Formalwear, casualwear, athleisure: How brands are shaping their offer in 2022
The latest study by Retviews, the fashion market analysis platform, has taken a look at the new consumer trends since the lifting of the Covid-19 pandemic restrictions. Among the first lessons to be drawn, the return of formalwear. "Formalwear is not dead," introduces their analysis, "but is undergoing a revamp, although the tie may be on its way out. "
"The long global pandemic has led to changes in consumer behaviour which have had a significant impact on the fashion industry”, Retviews added. “After almost two years, as Covid restrictions are being lifted in some parts of the world, people are once again able to go out and resume formal dress. However, pandemic habits - such as the tendency to opt for comfortable clothing - are now deeply embedded in consumers' lives. This means that fashion brands need to find the right balance in their collections between formal and informal wear."
The study showed that casualwear lost influence between 2021 and 2022, in favour of more elevated and stylish looks. Thus, dressier skirts and formal dresses have increased by 5 to 6% in the offer of the brands studied. The same is true of shoes, where the presence of flat sandals in the collections has fallen by 30%, while heels have increased by 6% in the range of collections. Retviews explained that "as the public is once again participating in events and parties, the leading brands are taking advantage of these new opportunities to launch wedding or weekend collections", which are, therefore ,favouring the use of formalwear pieces.
In the same time, the loss of interest in suits is evident, with suits no longer included in the Consumer Prices Index basket of products in the UK, for example.
"The global pandemic has resulted in a reset of the male dress code, with a softening of formal wear and a refinement of casual wear. Many retailers are adapting their range with an emphasis on casual wear and offering customers hybrid pieces that are smart enough to be worn in the workplace, yet offer the comfort and casual style they had become accustomed to during the pandemic shutdown."
To corroborate this statement, the study highlighted the sharp decline between 2021 and 2022 of the suit in the offer of men's ready-to-wear brands, such as Hugo Boss or Paul Smith. A decrease of 22% on the American market and 8% on the British market.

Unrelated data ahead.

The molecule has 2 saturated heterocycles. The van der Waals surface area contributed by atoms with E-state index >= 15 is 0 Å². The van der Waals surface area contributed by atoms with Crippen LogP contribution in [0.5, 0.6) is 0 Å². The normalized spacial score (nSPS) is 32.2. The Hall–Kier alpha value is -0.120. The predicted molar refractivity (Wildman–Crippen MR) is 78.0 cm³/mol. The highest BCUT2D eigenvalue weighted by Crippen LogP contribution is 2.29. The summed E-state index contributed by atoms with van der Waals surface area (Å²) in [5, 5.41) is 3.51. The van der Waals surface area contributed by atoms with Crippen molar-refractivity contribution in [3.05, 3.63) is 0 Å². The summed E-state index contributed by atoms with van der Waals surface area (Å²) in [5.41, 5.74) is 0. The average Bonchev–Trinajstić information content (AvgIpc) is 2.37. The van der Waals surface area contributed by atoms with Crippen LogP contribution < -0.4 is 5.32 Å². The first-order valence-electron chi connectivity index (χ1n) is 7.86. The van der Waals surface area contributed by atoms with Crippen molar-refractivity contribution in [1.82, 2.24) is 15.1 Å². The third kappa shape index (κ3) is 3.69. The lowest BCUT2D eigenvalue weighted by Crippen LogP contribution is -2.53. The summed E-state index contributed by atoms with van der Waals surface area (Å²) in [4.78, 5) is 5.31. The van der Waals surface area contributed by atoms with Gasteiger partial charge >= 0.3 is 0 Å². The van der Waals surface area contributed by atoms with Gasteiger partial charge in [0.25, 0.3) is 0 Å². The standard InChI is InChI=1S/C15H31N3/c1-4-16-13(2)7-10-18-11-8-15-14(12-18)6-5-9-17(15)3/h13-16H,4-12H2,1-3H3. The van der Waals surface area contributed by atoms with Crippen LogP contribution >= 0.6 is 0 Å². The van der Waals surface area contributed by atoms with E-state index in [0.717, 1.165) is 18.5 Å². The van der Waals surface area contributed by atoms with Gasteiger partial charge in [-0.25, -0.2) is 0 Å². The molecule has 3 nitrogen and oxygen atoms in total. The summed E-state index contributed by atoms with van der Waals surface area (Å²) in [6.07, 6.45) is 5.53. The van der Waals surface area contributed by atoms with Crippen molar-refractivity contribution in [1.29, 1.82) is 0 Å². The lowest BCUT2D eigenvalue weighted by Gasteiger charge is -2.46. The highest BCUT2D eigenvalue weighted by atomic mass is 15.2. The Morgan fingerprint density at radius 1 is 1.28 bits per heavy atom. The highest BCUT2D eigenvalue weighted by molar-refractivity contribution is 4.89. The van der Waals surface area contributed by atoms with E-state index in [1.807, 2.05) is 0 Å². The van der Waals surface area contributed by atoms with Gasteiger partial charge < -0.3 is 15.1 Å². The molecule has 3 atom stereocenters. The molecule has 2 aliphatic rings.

A paradigm shift that benefits the development of new categories of suits using more comfortable materials, particularly those used for athleisure. Hugo Boss, known for its formal wear, is now led by casuals, as the brand reduced its range of suits by 28% from 2021. In the meantime, it is taking advantage of the 'suit reboot' by partnering with Russell Athletic to create a collection of jersey suits. Looking at jersey fabric in the Hugo Boss range, the focus is on suit jackets, trousers and sweatshirts, which have grown by 336%, 343% and 220%.
"The pandemic was not the only cause of consumers mixing casual and formal wear in the office environment," said the Retviews study. "Casual attire has become more acceptable in the U.S. office environment as millennials, who make up a sizable portion of the U.S. workforce. The increased importance of activewear is symbolic of the societal shift towards self-care and wellness that has developed during the period of containment. The global activewear market is expected to grow by 8-10% per year until at least 2025, from €295 billion in 2021 to €395 billion by 2025."
Retviews' data showed that in 2022, activewear's share of assortment in the collections of major brands (such as Zara, Gap, Aritzia and Uniqlo) increased by 48% compared to the previous year - with March, April and May seeing the biggest increase.
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